By Andy Hirst

It’s a garden like no other in one of Huddersfield’s most challenging environments … and you can now see it in all its glory on national TV.

Just 20 years ago this spectacular hillside garden was just rough grass and heather moorland at the top of an old stone quarry.

Elizabeth and David Smith have transformed their garden at Scapegoat Hill above Golcar into a show garden that people have been paying to visit to raise money for charity via the National Garden Scheme for the last five years.

The garden is now featured on BBC2 Gardeners’ World Winter Special 2021/2022 Episode 2 available on iPlayer. The Scape garden is featured 32 minutes into the programme.

It’s built on a steep slope that’s more than 1,000ft above sea level – and as you look east it’s reputedly the highest spot between Huddersfield and the Ural Mountains 2,250 miles away in central Russia.

The couple moved in 10 years ago, eight years after the previous owners had started work on the garden which is around a third of an acre. Elizabeth and David have taken it to another level – well, several levels actually – as it’s a terraced garden that’s cleverly built into the hillside.

David said: “We enjoy opening up our garden for the National Garden Scheme as we want to share our interest and knowledge with other gardeners. It’s also great to see so many people enjoying it.”

David and Elizabeth Smith

The soil ranges from dry and sandy to heavy clay and some parts get very wet from water running down the hill.

Elizabeth is the garden designer and planner who nurtures the seeds and cuttings and looks for colour and foliage combinations. She’s also built box beds and terracing to cope with the steep slope.

David, former Director of Resources at Kirklees Council, concentrates on the vegetable garden and maintaining the grass slope. In the summer both can be hard at work all day in the garden.

The couple have no idea how many plants are in the garden but David once did an inventory of all the terracotta pots and totted up 800.

Elizabeth said: “I like the garden to look natural rather than disciplined and we want it to sit comfortably in the landscape with a slightly wild feel to match the climate.

“Gardeners’ World described it as ‘immersive’ and while many gardens have small plants at the front with taller ones at the back, we let ours seed into the gravel on the paths so you can get tall plants anywhere. I love walking between plants that are taller than me and being completely surrounded by them. This year has been very wet so things have grown huge. I get upset if I see plants bundled up and restricted.”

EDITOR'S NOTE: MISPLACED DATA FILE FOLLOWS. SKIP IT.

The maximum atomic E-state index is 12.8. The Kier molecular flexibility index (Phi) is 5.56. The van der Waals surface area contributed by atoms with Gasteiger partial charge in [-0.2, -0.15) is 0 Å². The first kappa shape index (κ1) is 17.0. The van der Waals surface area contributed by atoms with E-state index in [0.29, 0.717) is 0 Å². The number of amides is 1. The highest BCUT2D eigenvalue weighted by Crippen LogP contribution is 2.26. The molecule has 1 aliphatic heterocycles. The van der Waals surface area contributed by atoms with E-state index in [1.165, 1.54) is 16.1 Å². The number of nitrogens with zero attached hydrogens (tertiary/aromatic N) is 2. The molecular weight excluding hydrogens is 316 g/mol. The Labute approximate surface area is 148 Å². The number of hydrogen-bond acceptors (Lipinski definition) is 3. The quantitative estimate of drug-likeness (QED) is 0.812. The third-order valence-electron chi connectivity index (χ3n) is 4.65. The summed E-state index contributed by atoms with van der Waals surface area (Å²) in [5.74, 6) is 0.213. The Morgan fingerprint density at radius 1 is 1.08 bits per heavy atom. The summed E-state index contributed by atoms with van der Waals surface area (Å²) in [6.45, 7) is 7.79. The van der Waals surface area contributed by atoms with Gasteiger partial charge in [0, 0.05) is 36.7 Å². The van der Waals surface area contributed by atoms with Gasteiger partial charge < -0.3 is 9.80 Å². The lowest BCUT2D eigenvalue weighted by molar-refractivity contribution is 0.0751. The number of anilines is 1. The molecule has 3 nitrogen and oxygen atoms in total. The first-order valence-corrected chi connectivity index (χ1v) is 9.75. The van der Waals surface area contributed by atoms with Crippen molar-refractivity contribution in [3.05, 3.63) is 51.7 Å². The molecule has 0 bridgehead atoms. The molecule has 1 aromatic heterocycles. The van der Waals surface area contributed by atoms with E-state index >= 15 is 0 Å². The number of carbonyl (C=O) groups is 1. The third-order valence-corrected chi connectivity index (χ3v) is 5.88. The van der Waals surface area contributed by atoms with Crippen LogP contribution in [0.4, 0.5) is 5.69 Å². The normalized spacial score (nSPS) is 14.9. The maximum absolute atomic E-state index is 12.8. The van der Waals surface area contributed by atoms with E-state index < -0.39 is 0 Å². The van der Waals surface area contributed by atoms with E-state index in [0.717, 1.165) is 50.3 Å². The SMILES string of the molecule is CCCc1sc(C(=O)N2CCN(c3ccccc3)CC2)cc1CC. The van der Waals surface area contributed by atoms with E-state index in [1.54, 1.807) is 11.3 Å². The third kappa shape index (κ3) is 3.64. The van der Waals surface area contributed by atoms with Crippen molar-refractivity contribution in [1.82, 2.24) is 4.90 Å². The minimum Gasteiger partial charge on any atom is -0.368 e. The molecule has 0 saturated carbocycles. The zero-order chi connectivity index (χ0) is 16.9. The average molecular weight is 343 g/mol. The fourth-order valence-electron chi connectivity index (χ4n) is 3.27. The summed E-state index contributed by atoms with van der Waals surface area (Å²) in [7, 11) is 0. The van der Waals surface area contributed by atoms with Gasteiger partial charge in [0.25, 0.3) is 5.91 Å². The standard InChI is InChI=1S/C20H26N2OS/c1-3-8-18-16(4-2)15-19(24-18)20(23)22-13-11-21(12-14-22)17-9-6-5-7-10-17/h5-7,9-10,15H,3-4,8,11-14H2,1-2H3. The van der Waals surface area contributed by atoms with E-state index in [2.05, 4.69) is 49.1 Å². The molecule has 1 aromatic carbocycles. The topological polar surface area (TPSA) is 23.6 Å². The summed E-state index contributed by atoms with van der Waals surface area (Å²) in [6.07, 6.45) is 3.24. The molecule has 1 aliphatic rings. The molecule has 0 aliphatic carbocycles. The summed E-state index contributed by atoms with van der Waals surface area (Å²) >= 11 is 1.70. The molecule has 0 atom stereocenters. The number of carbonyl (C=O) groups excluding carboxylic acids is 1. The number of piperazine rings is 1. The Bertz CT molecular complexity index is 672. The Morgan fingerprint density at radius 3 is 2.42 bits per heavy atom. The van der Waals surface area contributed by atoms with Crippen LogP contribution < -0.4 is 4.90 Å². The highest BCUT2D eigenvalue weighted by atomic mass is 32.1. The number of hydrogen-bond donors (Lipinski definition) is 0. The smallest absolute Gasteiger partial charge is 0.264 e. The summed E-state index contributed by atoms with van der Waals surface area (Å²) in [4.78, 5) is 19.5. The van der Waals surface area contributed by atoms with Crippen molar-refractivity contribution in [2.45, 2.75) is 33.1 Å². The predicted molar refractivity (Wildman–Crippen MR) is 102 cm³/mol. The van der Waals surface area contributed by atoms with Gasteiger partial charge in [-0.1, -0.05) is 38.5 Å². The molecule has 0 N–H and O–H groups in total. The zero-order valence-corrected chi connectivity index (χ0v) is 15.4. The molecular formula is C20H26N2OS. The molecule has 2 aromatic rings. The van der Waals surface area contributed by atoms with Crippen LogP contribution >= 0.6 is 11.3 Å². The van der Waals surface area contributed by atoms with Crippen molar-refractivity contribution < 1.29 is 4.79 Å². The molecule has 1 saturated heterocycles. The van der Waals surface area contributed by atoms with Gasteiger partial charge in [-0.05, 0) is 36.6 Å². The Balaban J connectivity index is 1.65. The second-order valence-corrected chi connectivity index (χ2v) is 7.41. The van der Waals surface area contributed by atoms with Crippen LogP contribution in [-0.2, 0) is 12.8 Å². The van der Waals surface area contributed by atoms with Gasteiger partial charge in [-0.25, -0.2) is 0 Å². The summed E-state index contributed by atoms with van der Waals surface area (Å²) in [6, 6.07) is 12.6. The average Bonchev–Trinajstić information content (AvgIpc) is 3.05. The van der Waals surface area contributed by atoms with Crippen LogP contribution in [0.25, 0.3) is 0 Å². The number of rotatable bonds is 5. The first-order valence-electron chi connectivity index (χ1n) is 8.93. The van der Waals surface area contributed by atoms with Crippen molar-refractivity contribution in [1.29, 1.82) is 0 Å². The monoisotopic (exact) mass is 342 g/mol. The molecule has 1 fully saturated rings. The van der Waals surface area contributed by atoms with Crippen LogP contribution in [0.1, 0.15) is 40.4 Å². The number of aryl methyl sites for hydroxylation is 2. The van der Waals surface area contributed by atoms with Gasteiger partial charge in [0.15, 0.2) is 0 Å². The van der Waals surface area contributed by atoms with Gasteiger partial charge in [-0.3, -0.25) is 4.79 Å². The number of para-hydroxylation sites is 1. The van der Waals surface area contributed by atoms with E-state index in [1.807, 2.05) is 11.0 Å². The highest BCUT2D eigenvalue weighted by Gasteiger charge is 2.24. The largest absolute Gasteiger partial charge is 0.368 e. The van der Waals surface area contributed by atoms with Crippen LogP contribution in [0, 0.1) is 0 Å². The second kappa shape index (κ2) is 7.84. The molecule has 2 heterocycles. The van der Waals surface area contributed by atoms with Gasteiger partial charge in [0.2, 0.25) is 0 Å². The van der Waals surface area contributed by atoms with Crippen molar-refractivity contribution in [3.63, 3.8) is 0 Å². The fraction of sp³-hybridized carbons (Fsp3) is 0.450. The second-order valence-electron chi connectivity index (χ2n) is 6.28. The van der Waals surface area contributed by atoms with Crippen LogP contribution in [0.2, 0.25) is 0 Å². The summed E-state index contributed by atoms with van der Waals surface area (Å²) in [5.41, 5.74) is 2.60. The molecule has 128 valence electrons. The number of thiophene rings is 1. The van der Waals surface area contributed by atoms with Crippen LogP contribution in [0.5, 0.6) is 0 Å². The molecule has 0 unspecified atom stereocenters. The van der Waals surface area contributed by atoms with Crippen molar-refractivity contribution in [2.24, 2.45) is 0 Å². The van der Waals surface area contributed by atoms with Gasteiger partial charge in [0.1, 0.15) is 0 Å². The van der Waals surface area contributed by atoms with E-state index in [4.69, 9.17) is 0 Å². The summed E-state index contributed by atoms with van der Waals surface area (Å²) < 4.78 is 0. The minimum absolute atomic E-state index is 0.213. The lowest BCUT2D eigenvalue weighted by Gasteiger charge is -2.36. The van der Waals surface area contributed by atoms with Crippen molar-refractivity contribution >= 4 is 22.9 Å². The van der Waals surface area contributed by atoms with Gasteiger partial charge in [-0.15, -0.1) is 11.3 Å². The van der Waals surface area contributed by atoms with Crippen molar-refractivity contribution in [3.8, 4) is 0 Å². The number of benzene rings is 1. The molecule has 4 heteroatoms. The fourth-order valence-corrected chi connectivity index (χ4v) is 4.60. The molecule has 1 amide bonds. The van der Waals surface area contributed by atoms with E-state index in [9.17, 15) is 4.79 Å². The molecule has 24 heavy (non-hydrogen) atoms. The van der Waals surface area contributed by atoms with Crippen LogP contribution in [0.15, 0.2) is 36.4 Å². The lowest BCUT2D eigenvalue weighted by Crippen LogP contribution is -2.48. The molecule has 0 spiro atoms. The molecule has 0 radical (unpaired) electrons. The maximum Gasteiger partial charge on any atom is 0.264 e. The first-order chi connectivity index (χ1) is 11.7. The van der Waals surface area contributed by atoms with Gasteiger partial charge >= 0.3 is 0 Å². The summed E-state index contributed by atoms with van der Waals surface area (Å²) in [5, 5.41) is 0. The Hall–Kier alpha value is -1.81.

The couple care for their plants with a passion – their conservatory is full of plants kept inside over the winter, including some olive trees.

David said: “Our planting is sometimes influenced by the gardens and landscapes we’ve seen on our travels. The use of Bearded Iris in part of the mixed planting on the slopes is inspired by landscapes in Croatia and Greece.”

Despite the tough Pennine climate high up on a hill – it snowed at Scapegoat Hill as late as May this year – the couple are surprised at how hardy some geraniums have proved to be, especially the Geranium Palmatum, which originate in the Madeira and the Canary Islands, and agapanthus. The pelargoniums are all grown from cuttings and kept in a warmed greenhouse over winter and the sweet peas are grown from seed.

Colour is added to the garden in winter with pink cyclamen coum, snowdrops and hellebores.

David said: “The wind is the main challenge and we’ve even had trees blown over, including a holly and some conifers. We have some pampas grass and they have only made it through two winters without being broken – usually by November. They snap so easily but at least sparrows can use them for their nests.”

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When it comes to the kitchen garden the couple grow all kinds of vegetables including brussel sprouts, broccoli, potatoes, runner beans, French beans, pumpkins, courgettes and salad.

“We do have short seasons due to the climate up here,” said David. “We tried to grow asparagus and it did well at first but then the voles ate all the roots.”

The garden has gravel paths with steps leading to a terraced kitchen and cutting garden. It has a shed, a greenhouse, a gazebo and two small ponds, one featuring fish and the other full of frogs and toad tadpoles.

Most of the borders are full of perennials and the couple say the best garden centre they’ve found locally for these is Dove Cottage Nursery at Shibden in Halifax.

Elizabeth and David are both voluntary assistant county organisers for the National Garden Scheme in South and West Yorkshire.

They plan to open their garden twice in 2022 – on May 15 and June 26 from 1.30pm to 4.30pm. Apart from visiting the garden, the couple and their neighbours put on homemade teas – subject to Government regulations on Covid – and they also sell plants which all boost the amount raised for the NGS.

The NGS normally raises around £3m a year which is shared between several charities including the Carers Trust, Marie Curie, Macmillan Cancer Support, Parkinson’s UK and countless hospices.

The couple can also donate part of the sum to a local charity which this year will be for the Kirklees Mayor’s appeal raising money for Holme Valley Mountain Rescue.

* Written by former Huddersfield Examiner Head of Content ANDY HIRST who runs his own Yorkshire freelance journalism agency AH! PR specialising in press releases, blogging and copywriting.